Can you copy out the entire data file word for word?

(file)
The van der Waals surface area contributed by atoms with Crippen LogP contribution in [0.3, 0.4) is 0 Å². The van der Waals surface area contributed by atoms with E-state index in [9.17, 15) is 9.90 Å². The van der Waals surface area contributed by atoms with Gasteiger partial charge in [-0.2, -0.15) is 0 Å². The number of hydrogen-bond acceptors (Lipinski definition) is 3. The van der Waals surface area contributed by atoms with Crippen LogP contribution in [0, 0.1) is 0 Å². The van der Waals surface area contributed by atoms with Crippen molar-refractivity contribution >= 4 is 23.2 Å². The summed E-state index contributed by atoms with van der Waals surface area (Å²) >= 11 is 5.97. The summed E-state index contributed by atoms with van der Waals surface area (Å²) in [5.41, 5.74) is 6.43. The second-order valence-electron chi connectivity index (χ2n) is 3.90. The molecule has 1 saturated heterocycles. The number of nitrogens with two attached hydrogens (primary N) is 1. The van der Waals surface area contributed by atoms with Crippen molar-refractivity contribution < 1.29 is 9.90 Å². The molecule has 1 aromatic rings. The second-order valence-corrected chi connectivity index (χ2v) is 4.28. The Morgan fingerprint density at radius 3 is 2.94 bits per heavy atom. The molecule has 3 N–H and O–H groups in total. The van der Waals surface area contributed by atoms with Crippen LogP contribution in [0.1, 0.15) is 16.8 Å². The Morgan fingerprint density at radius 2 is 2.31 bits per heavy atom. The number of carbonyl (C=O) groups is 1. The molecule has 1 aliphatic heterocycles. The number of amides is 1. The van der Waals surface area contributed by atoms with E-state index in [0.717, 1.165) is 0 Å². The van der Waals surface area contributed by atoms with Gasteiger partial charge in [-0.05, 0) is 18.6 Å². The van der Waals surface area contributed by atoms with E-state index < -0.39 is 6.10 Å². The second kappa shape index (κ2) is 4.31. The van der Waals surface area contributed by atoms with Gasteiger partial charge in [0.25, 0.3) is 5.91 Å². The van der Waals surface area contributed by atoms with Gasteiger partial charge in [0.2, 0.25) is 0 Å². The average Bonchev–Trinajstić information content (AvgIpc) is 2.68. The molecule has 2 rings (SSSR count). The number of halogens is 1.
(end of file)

The van der Waals surface area contributed by atoms with Crippen LogP contribution in [0.3, 0.4) is 0 Å². The van der Waals surface area contributed by atoms with E-state index in [9.17, 15) is 9.90 Å². The van der Waals surface area contributed by atoms with Gasteiger partial charge in [-0.2, -0.15) is 0 Å². The number of hydrogen-bond acceptors (Lipinski definition) is 3. The van der Waals surface area contributed by atoms with Crippen LogP contribution in [0, 0.1) is 0 Å². The van der Waals surface area contributed by atoms with Crippen molar-refractivity contribution >= 4 is 23.2 Å². The summed E-state index contributed by atoms with van der Waals surface area (Å²) >= 11 is 5.97. The summed E-state index contributed by atoms with van der Waals surface area (Å²) in [5.41, 5.74) is 6.43. The second-order valence-electron chi connectivity index (χ2n) is 3.90. The molecule has 1 saturated heterocycles. The number of nitrogens with two attached hydrogens (primary N) is 1. The van der Waals surface area contributed by atoms with Crippen molar-refractivity contribution < 1.29 is 9.90 Å². The molecule has 1 aromatic rings. The second-order valence-corrected chi connectivity index (χ2v) is 4.28. The Morgan fingerprint density at radius 3 is 2.94 bits per heavy atom. The molecule has 3 N–H and O–H groups in total. The van der Waals surface area contributed by atoms with Crippen LogP contribution in [0.1, 0.15) is 16.8 Å². The Morgan fingerprint density at radius 2 is 2.31 bits per heavy atom. The number of carbonyl (C=O) groups is 1. The molecule has 1 aliphatic heterocycles. The number of amides is 1. The van der Waals surface area contributed by atoms with E-state index in [0.717, 1.165) is 0 Å². The van der Waals surface area contributed by atoms with Gasteiger partial charge in [-0.05, 0) is 18.6 Å². The van der Waals surface area contributed by atoms with E-state index < -0.39 is 6.10 Å². The second kappa shape index (κ2) is 4.31. The van der Waals surface area contributed by atoms with Gasteiger partial charge in [0.25, 0.3) is 5.91 Å². The van der Waals surface area contributed by atoms with Gasteiger partial charge in [0.2, 0.25) is 0 Å². The average Bonchev–Trinajstić information content (AvgIpc) is 2.68. The molecule has 2 rings (SSSR count). The number of halogens is 1.